Imaging: Radiographically, IMTs may be seen as solitary (95%) or multiple (5%). IMTs are usually sharply circumscribed, lobulated mass(es) of varying sizes, typically located in the peripheral portion of the lungs. IMT may occasionally be endobronchial. On CT, it usually presents as a soft tissue mass with either homogeneous or heterogeneous attenuation (see Fig. 55-5, A). Although IMT does not enhance substantially, a thick enhancing rim has been reported. Less commonly, it may present with both solid and cystic components. IMT may also have an infiltrative pattern simulating an aggressive malignancy.21 If the mediastinum is involved or the mass contains calcifications (15% to 25%), IMT may mimic a germ cell tumor, neuroblastoma, or metastatic osteosarcoma in pediatric patients.

Mucosa-Associated Lymphoid Tissue and Bronchus-Associated Lymphoid Tissue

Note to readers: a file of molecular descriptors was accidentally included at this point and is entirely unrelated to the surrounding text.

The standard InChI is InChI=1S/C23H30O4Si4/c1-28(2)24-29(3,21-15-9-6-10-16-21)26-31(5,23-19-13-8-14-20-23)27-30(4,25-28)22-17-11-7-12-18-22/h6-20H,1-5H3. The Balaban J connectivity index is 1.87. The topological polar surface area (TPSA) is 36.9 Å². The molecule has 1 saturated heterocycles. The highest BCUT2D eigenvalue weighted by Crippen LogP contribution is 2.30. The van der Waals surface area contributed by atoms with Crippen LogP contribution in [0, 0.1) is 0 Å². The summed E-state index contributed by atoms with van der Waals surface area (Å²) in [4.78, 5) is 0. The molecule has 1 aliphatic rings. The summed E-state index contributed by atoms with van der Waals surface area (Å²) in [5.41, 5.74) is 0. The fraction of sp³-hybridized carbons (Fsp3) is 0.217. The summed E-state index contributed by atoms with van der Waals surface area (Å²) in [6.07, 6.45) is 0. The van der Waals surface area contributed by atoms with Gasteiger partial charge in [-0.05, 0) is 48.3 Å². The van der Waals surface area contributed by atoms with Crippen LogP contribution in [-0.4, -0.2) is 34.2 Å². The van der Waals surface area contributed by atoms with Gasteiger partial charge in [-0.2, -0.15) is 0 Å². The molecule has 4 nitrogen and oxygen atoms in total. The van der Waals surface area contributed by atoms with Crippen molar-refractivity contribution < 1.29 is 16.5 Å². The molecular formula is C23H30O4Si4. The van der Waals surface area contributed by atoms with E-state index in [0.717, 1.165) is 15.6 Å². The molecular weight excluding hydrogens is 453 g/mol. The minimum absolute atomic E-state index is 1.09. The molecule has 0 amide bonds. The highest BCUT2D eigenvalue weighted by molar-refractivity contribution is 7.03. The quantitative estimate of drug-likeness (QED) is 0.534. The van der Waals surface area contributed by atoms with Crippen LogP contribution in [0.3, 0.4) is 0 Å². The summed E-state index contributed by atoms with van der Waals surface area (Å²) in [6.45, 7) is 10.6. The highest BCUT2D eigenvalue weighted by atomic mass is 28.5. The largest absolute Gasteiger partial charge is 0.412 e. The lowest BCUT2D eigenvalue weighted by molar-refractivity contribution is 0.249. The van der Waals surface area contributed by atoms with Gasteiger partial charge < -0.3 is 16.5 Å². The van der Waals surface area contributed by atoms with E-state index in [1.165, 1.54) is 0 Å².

Etiology: Mucosa-associated lymphoid tissue (MALT, or pseudolymphoma) is rare in children. Affected persons generally are not severely ill but may have nonspecific respiratory symptoms. Lymphoma has been reported to develop in some cases of MALT. It may be quite difficult to clearly differentiate pseudolymphoma from a true lymphoproliferative condition, even by using modern immunofluorescence techniques. Experts currently disagree about whether MALT should be considered a premalignant or a postinflammatory condition. Bronchus-associated lymphoid tissue (BALT) is a subcategory of the more widely distributed MALT. BALT is a lymphoid aggregate located in the submucosal area of bronchioles, which may become hyperplastic because of chronic antigen stimuli.22 It has been suggested that BALT is related to a hypersensitivity response to unidentified antigens. BALT has two forms: (1) lymphoid interstitial pneumonia and (2) follicular bronchitis or bronchiolitis. Lymphoid interstitial pneumonia type BALT is commonly seen in pediatric patients with acquired immunodeficiency syndrome (AIDS) or other immune compromise. Follicular bronchitis or bronchiolitis type of BALT typically occurs in children with chronic infection, connective tissue disorders, or immunodeficiency disorders and as a hypersensitivity reaction.